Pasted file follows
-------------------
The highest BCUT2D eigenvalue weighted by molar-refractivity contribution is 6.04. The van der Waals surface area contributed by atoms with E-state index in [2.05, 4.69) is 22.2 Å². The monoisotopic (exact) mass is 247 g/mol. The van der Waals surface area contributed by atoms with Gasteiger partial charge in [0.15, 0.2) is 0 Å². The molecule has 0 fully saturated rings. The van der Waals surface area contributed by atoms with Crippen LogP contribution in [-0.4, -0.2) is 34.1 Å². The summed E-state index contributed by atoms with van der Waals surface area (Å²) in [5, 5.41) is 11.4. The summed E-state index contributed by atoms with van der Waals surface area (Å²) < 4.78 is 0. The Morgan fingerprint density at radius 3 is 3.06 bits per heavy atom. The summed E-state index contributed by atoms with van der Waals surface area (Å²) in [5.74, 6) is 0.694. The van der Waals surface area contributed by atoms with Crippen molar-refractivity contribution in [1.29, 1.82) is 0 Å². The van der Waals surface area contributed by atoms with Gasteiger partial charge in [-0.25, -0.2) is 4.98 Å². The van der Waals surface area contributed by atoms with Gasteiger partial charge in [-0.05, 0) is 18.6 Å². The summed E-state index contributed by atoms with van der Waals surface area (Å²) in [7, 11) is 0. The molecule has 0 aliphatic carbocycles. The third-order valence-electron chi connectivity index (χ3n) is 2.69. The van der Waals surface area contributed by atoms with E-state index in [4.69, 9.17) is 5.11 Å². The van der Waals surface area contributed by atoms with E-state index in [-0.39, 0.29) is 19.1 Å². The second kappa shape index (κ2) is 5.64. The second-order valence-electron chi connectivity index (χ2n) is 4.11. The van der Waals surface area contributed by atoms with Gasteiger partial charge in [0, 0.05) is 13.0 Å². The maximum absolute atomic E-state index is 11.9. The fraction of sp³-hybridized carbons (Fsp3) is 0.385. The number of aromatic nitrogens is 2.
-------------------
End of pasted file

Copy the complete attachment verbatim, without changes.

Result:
The highest BCUT2D eigenvalue weighted by molar-refractivity contribution is 6.04. The van der Waals surface area contributed by atoms with E-state index in [2.05, 4.69) is 22.2 Å². The monoisotopic (exact) mass is 247 g/mol. The van der Waals surface area contributed by atoms with Gasteiger partial charge in [0.15, 0.2) is 0 Å². The molecule has 0 fully saturated rings. The van der Waals surface area contributed by atoms with Crippen LogP contribution in [-0.4, -0.2) is 34.1 Å². The summed E-state index contributed by atoms with van der Waals surface area (Å²) in [5, 5.41) is 11.4. The summed E-state index contributed by atoms with van der Waals surface area (Å²) < 4.78 is 0. The Morgan fingerprint density at radius 3 is 3.06 bits per heavy atom. The summed E-state index contributed by atoms with van der Waals surface area (Å²) in [5.74, 6) is 0.694. The van der Waals surface area contributed by atoms with Crippen molar-refractivity contribution in [1.29, 1.82) is 0 Å². The van der Waals surface area contributed by atoms with Gasteiger partial charge in [-0.25, -0.2) is 4.98 Å². The van der Waals surface area contributed by atoms with Gasteiger partial charge in [-0.05, 0) is 18.6 Å². The summed E-state index contributed by atoms with van der Waals surface area (Å²) in [7, 11) is 0. The molecule has 0 aliphatic carbocycles. The third-order valence-electron chi connectivity index (χ3n) is 2.69. The van der Waals surface area contributed by atoms with E-state index in [4.69, 9.17) is 5.11 Å². The van der Waals surface area contributed by atoms with E-state index in [-0.39, 0.29) is 19.1 Å². The second kappa shape index (κ2) is 5.64. The second-order valence-electron chi connectivity index (χ2n) is 4.11. The van der Waals surface area contributed by atoms with Gasteiger partial charge in [0, 0.05) is 13.0 Å². The maximum absolute atomic E-state index is 11.9. The fraction of sp³-hybridized carbons (Fsp3) is 0.385. The number of aromatic nitrogens is 2.